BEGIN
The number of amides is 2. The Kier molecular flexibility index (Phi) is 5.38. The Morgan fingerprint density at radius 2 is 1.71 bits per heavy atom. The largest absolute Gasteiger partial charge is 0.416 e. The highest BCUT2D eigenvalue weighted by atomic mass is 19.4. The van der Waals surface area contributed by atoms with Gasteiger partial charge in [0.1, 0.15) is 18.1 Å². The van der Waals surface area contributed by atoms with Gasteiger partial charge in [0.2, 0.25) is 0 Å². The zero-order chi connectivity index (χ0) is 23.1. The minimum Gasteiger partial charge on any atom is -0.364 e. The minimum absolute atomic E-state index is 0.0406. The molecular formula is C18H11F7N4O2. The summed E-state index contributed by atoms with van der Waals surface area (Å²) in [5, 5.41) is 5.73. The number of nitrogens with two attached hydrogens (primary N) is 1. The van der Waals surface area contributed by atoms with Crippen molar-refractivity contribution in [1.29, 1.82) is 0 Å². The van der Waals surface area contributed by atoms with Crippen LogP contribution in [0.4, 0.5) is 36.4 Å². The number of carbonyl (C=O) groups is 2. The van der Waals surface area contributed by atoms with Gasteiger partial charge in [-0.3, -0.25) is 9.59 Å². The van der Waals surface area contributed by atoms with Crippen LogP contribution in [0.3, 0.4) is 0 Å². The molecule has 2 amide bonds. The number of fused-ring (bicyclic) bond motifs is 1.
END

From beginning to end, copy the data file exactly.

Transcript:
The number of amides is 2. The Kier molecular flexibility index (Phi) is 5.38. The Morgan fingerprint density at radius 2 is 1.71 bits per heavy atom. The largest absolute Gasteiger partial charge is 0.416 e. The highest BCUT2D eigenvalue weighted by atomic mass is 19.4. The van der Waals surface area contributed by atoms with Gasteiger partial charge in [0.1, 0.15) is 18.1 Å². The van der Waals surface area contributed by atoms with Gasteiger partial charge in [0.2, 0.25) is 0 Å². The zero-order chi connectivity index (χ0) is 23.1. The minimum Gasteiger partial charge on any atom is -0.364 e. The minimum absolute atomic E-state index is 0.0406. The molecular formula is C18H11F7N4O2. The summed E-state index contributed by atoms with van der Waals surface area (Å²) in [5, 5.41) is 5.73. The number of nitrogens with two attached hydrogens (primary N) is 1. The van der Waals surface area contributed by atoms with Crippen molar-refractivity contribution in [1.29, 1.82) is 0 Å². The van der Waals surface area contributed by atoms with Crippen LogP contribution in [0.4, 0.5) is 36.4 Å². The number of carbonyl (C=O) groups is 2. The van der Waals surface area contributed by atoms with Gasteiger partial charge in [-0.3, -0.25) is 9.59 Å². The van der Waals surface area contributed by atoms with Crippen LogP contribution in [0.3, 0.4) is 0 Å². The molecule has 2 amide bonds. The number of fused-ring (bicyclic) bond motifs is 1.